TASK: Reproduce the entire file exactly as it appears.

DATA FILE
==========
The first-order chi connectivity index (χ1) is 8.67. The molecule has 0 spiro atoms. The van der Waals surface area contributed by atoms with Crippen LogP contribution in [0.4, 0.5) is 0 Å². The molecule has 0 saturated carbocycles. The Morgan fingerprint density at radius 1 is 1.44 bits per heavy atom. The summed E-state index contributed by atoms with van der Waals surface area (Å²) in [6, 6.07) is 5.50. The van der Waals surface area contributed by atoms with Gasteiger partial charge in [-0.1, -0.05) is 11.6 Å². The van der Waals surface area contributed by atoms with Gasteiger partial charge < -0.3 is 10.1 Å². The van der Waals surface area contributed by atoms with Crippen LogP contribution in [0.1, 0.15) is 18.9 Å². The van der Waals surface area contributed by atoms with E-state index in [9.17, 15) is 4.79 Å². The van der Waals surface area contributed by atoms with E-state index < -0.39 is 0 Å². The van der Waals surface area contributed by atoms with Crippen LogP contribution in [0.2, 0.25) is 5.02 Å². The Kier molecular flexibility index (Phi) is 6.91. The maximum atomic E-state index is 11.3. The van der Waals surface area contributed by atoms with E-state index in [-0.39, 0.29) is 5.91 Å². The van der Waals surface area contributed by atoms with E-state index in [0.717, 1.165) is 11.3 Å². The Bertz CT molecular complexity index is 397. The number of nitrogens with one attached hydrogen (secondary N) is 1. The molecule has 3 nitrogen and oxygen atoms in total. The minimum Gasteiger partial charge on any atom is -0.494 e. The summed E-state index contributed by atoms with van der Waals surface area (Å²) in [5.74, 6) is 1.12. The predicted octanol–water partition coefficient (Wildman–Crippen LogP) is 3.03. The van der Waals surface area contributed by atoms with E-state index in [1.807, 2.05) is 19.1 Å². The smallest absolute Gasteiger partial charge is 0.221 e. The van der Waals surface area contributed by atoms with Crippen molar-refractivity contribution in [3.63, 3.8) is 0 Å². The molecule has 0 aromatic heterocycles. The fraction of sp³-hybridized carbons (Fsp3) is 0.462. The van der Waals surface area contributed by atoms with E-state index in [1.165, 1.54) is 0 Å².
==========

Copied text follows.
The first-order chi connectivity index (χ1) is 8.67. The molecule has 0 spiro atoms. The van der Waals surface area contributed by atoms with Crippen LogP contribution in [0.4, 0.5) is 0 Å². The molecule has 0 saturated carbocycles. The Morgan fingerprint density at radius 1 is 1.44 bits per heavy atom. The summed E-state index contributed by atoms with van der Waals surface area (Å²) in [6, 6.07) is 5.50. The van der Waals surface area contributed by atoms with Gasteiger partial charge in [-0.1, -0.05) is 11.6 Å². The van der Waals surface area contributed by atoms with Gasteiger partial charge < -0.3 is 10.1 Å². The van der Waals surface area contributed by atoms with Crippen LogP contribution in [0.1, 0.15) is 18.9 Å². The van der Waals surface area contributed by atoms with E-state index in [9.17, 15) is 4.79 Å². The van der Waals surface area contributed by atoms with E-state index < -0.39 is 0 Å². The van der Waals surface area contributed by atoms with Crippen LogP contribution in [0.2, 0.25) is 5.02 Å². The Kier molecular flexibility index (Phi) is 6.91. The maximum atomic E-state index is 11.3. The van der Waals surface area contributed by atoms with E-state index in [-0.39, 0.29) is 5.91 Å². The van der Waals surface area contributed by atoms with E-state index in [0.717, 1.165) is 11.3 Å². The Bertz CT molecular complexity index is 397. The number of nitrogens with one attached hydrogen (secondary N) is 1. The molecule has 3 nitrogen and oxygen atoms in total. The minimum Gasteiger partial charge on any atom is -0.494 e. The summed E-state index contributed by atoms with van der Waals surface area (Å²) in [5.74, 6) is 1.12. The predicted octanol–water partition coefficient (Wildman–Crippen LogP) is 3.03. The van der Waals surface area contributed by atoms with E-state index in [1.807, 2.05) is 19.1 Å². The smallest absolute Gasteiger partial charge is 0.221 e. The van der Waals surface area contributed by atoms with Crippen molar-refractivity contribution in [3.63, 3.8) is 0 Å². The molecule has 0 aromatic heterocycles. The fraction of sp³-hybridized carbons (Fsp3) is 0.462. The van der Waals surface area contributed by atoms with E-state index in [1.165, 1.54) is 0 Å².